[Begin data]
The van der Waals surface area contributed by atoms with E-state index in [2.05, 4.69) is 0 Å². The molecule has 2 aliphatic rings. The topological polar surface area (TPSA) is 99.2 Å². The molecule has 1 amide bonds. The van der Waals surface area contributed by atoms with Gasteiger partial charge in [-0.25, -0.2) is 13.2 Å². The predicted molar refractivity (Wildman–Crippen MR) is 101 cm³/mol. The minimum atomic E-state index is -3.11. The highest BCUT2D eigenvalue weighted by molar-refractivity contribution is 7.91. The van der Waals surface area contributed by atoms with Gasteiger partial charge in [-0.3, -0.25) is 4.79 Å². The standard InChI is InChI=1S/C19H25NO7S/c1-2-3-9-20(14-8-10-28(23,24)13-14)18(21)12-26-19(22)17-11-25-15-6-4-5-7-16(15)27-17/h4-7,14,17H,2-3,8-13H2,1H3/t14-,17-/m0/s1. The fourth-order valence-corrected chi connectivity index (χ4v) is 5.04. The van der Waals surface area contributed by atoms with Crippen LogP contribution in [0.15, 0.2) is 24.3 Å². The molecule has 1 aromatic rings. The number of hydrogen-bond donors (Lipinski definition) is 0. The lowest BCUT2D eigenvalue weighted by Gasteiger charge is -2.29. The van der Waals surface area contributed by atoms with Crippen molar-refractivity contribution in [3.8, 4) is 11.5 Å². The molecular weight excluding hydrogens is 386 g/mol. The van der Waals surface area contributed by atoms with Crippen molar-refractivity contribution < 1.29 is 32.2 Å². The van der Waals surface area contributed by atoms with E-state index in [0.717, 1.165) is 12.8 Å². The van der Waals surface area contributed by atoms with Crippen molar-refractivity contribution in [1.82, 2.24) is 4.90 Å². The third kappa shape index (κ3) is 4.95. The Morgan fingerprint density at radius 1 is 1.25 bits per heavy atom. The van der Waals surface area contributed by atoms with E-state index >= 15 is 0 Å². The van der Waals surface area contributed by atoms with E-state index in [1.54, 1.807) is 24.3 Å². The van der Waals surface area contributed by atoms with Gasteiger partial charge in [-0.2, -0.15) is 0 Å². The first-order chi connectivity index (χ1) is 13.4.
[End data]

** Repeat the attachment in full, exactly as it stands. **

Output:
The van der Waals surface area contributed by atoms with E-state index in [2.05, 4.69) is 0 Å². The molecule has 2 aliphatic rings. The topological polar surface area (TPSA) is 99.2 Å². The molecule has 1 amide bonds. The van der Waals surface area contributed by atoms with Gasteiger partial charge in [-0.25, -0.2) is 13.2 Å². The predicted molar refractivity (Wildman–Crippen MR) is 101 cm³/mol. The minimum atomic E-state index is -3.11. The highest BCUT2D eigenvalue weighted by molar-refractivity contribution is 7.91. The van der Waals surface area contributed by atoms with Gasteiger partial charge in [-0.3, -0.25) is 4.79 Å². The standard InChI is InChI=1S/C19H25NO7S/c1-2-3-9-20(14-8-10-28(23,24)13-14)18(21)12-26-19(22)17-11-25-15-6-4-5-7-16(15)27-17/h4-7,14,17H,2-3,8-13H2,1H3/t14-,17-/m0/s1. The fourth-order valence-corrected chi connectivity index (χ4v) is 5.04. The van der Waals surface area contributed by atoms with Crippen LogP contribution in [0.15, 0.2) is 24.3 Å². The molecule has 1 aromatic rings. The number of hydrogen-bond donors (Lipinski definition) is 0. The lowest BCUT2D eigenvalue weighted by Gasteiger charge is -2.29. The van der Waals surface area contributed by atoms with Crippen molar-refractivity contribution in [3.8, 4) is 11.5 Å². The molecular weight excluding hydrogens is 386 g/mol. The van der Waals surface area contributed by atoms with Crippen molar-refractivity contribution < 1.29 is 32.2 Å². The van der Waals surface area contributed by atoms with E-state index in [0.717, 1.165) is 12.8 Å². The van der Waals surface area contributed by atoms with Crippen molar-refractivity contribution in [1.82, 2.24) is 4.90 Å². The third kappa shape index (κ3) is 4.95. The Morgan fingerprint density at radius 1 is 1.25 bits per heavy atom. The van der Waals surface area contributed by atoms with E-state index >= 15 is 0 Å². The van der Waals surface area contributed by atoms with E-state index in [1.54, 1.807) is 24.3 Å². The van der Waals surface area contributed by atoms with Gasteiger partial charge in [-0.2, -0.15) is 0 Å². The first-order chi connectivity index (χ1) is 13.4.